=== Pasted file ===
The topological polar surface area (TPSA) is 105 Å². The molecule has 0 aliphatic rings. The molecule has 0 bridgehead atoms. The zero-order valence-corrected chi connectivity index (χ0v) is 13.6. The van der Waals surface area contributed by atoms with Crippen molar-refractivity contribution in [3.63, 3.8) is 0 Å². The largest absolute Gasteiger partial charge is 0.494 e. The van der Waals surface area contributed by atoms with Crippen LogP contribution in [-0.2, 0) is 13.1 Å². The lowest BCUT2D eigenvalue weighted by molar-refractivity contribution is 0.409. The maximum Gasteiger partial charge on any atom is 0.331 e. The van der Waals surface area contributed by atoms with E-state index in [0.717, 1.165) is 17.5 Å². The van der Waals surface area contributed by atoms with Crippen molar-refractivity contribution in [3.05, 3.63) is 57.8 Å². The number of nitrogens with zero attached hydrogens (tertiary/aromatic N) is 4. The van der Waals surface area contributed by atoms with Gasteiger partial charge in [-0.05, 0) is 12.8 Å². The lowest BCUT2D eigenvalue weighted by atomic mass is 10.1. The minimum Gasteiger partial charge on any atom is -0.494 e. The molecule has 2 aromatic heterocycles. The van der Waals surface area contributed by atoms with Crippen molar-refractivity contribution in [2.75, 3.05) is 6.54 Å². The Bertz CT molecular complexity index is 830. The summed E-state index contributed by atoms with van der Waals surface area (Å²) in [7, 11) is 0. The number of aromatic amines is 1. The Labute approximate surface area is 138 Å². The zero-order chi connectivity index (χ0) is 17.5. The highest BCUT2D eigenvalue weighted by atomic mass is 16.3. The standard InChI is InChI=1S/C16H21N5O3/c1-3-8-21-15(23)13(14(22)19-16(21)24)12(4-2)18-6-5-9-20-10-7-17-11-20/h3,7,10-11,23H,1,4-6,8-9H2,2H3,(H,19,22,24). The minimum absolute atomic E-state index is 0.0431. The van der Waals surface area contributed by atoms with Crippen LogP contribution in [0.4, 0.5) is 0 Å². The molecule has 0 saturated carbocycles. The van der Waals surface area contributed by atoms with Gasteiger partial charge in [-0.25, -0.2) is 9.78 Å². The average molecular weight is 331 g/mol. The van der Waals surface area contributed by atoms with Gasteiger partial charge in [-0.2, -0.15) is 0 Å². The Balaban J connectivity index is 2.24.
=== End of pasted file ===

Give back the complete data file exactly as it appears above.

The topological polar surface area (TPSA) is 105 Å². The molecule has 0 aliphatic rings. The molecule has 0 bridgehead atoms. The zero-order valence-corrected chi connectivity index (χ0v) is 13.6. The van der Waals surface area contributed by atoms with Crippen molar-refractivity contribution in [3.63, 3.8) is 0 Å². The largest absolute Gasteiger partial charge is 0.494 e. The van der Waals surface area contributed by atoms with Crippen LogP contribution in [-0.2, 0) is 13.1 Å². The lowest BCUT2D eigenvalue weighted by molar-refractivity contribution is 0.409. The maximum Gasteiger partial charge on any atom is 0.331 e. The van der Waals surface area contributed by atoms with E-state index in [0.717, 1.165) is 17.5 Å². The van der Waals surface area contributed by atoms with Crippen molar-refractivity contribution in [3.05, 3.63) is 57.8 Å². The number of nitrogens with zero attached hydrogens (tertiary/aromatic N) is 4. The van der Waals surface area contributed by atoms with Gasteiger partial charge in [-0.05, 0) is 12.8 Å². The lowest BCUT2D eigenvalue weighted by atomic mass is 10.1. The minimum Gasteiger partial charge on any atom is -0.494 e. The molecule has 2 aromatic heterocycles. The van der Waals surface area contributed by atoms with Crippen molar-refractivity contribution in [2.75, 3.05) is 6.54 Å². The Bertz CT molecular complexity index is 830. The summed E-state index contributed by atoms with van der Waals surface area (Å²) in [7, 11) is 0. The number of aromatic amines is 1. The Labute approximate surface area is 138 Å². The zero-order chi connectivity index (χ0) is 17.5. The highest BCUT2D eigenvalue weighted by atomic mass is 16.3. The standard InChI is InChI=1S/C16H21N5O3/c1-3-8-21-15(23)13(14(22)19-16(21)24)12(4-2)18-6-5-9-20-10-7-17-11-20/h3,7,10-11,23H,1,4-6,8-9H2,2H3,(H,19,22,24). The minimum absolute atomic E-state index is 0.0431. The van der Waals surface area contributed by atoms with Crippen LogP contribution in [0.4, 0.5) is 0 Å². The molecule has 0 saturated carbocycles. The van der Waals surface area contributed by atoms with Gasteiger partial charge in [-0.25, -0.2) is 9.78 Å². The average molecular weight is 331 g/mol. The van der Waals surface area contributed by atoms with Gasteiger partial charge in [-0.2, -0.15) is 0 Å². The Balaban J connectivity index is 2.24.